With a pair of larger than average 5.25-inch composite woofers matched with a 1-inch silk/polymer-composite dome tweeter, the CS1 definitely counts as a full-size center speaker. It measures an ample 7 inches high, 18 inches wide, and 9.6 inches deep; it weighs 13 pounds. The nonresonant 0.75-inch-thick MDF (medium-density fiberboard) cabinet construction is nice and solid, and the internal crossover uses high-quality parts. The heavy-duty, five-way binding posts cheerfully accept banana jacks, bare wire, or spade connectors.
Like the rest of the Monitor Series, the CS1 is available in faux-cherry or black veneers. Flat-panel TV owners should be aware that the CS1 isn't designed for wall mounting; it can either sit on top of your TV or on a shelf under the set.
In addition to the CS1, the Monitor Series includes a larger center speaker (the CS2), two bookshelf models, three towers, and two subwoofers. We partnered the CS1 with the smaller Monitor 30 bookshelf speakers and the PSW10 subwoofer. Feel free to substitute any of the other Monitor models for your system--the complete 5.1 system we tested retails for $879. Want to go all out and surround yourself with a 7.1 Monitor ensemble? That'll run $1,118. Shop around a bit, and you'll shave at least 25 percent off those quoted retail prices.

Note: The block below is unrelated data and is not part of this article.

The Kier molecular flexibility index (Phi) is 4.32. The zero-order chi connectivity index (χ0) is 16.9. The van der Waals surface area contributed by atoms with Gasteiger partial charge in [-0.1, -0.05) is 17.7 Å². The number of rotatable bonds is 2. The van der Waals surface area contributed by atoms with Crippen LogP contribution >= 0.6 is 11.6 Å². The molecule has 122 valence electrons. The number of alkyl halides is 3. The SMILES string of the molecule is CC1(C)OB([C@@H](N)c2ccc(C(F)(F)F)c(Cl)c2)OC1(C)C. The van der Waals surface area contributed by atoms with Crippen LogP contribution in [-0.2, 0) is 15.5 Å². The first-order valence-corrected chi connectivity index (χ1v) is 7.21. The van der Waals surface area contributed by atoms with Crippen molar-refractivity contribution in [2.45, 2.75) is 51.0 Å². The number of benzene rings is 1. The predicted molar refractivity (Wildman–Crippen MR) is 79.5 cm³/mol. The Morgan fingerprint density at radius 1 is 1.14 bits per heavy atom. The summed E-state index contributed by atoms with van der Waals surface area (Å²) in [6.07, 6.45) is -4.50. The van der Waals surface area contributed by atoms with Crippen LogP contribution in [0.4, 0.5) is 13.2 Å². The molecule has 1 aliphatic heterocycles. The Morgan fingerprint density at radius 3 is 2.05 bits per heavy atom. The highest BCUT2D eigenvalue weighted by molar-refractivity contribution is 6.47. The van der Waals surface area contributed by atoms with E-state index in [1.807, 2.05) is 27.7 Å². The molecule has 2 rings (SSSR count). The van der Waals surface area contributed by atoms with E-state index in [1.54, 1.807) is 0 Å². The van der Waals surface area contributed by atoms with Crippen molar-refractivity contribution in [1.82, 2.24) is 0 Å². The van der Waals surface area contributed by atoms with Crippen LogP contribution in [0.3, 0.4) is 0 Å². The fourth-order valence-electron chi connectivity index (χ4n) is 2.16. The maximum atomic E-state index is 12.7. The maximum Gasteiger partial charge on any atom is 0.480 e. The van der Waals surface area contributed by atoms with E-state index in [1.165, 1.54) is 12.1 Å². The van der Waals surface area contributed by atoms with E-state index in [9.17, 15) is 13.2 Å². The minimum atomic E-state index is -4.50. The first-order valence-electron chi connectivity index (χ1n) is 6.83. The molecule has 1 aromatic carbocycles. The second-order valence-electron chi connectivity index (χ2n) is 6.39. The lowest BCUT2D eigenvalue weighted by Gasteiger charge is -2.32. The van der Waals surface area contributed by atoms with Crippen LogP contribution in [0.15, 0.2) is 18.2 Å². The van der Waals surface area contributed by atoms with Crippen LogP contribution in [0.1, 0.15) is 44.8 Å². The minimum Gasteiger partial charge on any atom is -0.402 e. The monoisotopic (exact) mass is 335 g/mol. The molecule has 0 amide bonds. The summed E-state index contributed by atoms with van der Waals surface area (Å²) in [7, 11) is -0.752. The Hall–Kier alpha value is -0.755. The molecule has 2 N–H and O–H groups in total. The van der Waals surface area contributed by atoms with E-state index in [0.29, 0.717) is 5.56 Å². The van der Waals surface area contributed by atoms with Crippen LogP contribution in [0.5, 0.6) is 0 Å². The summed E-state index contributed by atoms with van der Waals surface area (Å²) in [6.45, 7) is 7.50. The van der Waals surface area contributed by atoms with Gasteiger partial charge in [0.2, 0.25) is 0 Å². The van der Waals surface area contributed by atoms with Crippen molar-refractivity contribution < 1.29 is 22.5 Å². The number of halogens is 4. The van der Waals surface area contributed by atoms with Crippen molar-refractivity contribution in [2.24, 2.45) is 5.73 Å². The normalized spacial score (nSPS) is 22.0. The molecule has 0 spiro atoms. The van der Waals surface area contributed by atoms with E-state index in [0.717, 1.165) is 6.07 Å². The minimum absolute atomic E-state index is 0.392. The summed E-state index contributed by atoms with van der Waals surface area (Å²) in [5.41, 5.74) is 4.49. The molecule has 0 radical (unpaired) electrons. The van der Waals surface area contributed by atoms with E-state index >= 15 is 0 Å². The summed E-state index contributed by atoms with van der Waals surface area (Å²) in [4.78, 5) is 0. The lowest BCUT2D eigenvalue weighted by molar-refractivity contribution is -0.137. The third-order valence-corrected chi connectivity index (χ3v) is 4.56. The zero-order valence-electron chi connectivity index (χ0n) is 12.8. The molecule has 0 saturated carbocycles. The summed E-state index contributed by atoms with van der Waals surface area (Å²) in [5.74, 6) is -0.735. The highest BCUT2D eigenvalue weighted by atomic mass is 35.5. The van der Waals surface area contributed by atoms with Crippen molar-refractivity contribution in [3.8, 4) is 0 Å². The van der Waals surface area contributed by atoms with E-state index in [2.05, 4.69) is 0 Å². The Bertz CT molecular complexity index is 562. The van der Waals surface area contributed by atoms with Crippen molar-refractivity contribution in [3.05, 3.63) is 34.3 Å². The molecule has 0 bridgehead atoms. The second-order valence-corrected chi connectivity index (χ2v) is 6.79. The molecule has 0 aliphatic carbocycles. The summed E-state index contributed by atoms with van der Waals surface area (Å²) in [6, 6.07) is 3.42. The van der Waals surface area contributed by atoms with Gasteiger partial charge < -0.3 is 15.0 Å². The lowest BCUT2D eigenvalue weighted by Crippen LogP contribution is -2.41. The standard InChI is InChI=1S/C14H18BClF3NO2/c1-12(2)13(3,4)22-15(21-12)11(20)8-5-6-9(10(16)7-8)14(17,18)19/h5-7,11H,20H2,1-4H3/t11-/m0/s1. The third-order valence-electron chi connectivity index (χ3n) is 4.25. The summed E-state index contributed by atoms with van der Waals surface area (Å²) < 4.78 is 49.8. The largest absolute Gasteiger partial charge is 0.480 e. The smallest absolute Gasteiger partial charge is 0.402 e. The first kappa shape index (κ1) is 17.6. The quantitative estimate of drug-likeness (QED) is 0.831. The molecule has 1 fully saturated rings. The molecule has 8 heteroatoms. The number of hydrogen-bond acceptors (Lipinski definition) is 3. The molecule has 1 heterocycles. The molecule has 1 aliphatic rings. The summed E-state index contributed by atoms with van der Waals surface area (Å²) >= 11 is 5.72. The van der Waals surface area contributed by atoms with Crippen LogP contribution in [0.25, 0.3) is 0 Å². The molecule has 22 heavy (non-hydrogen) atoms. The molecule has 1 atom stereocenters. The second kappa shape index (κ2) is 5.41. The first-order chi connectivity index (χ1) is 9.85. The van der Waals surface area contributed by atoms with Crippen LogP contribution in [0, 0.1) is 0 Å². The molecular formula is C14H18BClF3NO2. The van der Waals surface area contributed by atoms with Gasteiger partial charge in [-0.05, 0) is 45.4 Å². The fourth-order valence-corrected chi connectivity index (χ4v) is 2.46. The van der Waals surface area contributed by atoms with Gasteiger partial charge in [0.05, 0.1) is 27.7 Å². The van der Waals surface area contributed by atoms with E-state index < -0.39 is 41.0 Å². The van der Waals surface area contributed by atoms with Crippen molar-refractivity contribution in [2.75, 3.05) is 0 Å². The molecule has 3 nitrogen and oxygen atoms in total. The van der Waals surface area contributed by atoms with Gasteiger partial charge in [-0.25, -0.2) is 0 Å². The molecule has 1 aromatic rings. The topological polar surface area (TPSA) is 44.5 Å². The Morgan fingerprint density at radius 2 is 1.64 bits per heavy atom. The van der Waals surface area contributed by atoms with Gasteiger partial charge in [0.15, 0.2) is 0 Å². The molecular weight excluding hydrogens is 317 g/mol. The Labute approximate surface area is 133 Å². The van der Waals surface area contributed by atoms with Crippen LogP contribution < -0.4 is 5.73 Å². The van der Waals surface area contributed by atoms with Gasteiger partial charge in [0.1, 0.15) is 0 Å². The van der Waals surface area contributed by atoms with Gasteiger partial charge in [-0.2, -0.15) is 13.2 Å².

The recently remastered Goodfellas DVD sounds better than ever. Ray Liotta's narration sounded naturally full, with excellent detail. Multichannel SACD's higher resolution was readily apparent over the CS1. The Allman Brothers' classic At the Fillmore East, was the next best thing to being there. The CS1 achieved a seamless blend with the PSW10 subwoofer, and its timbre matched that of the smaller Monitor 30 satellites spot-on.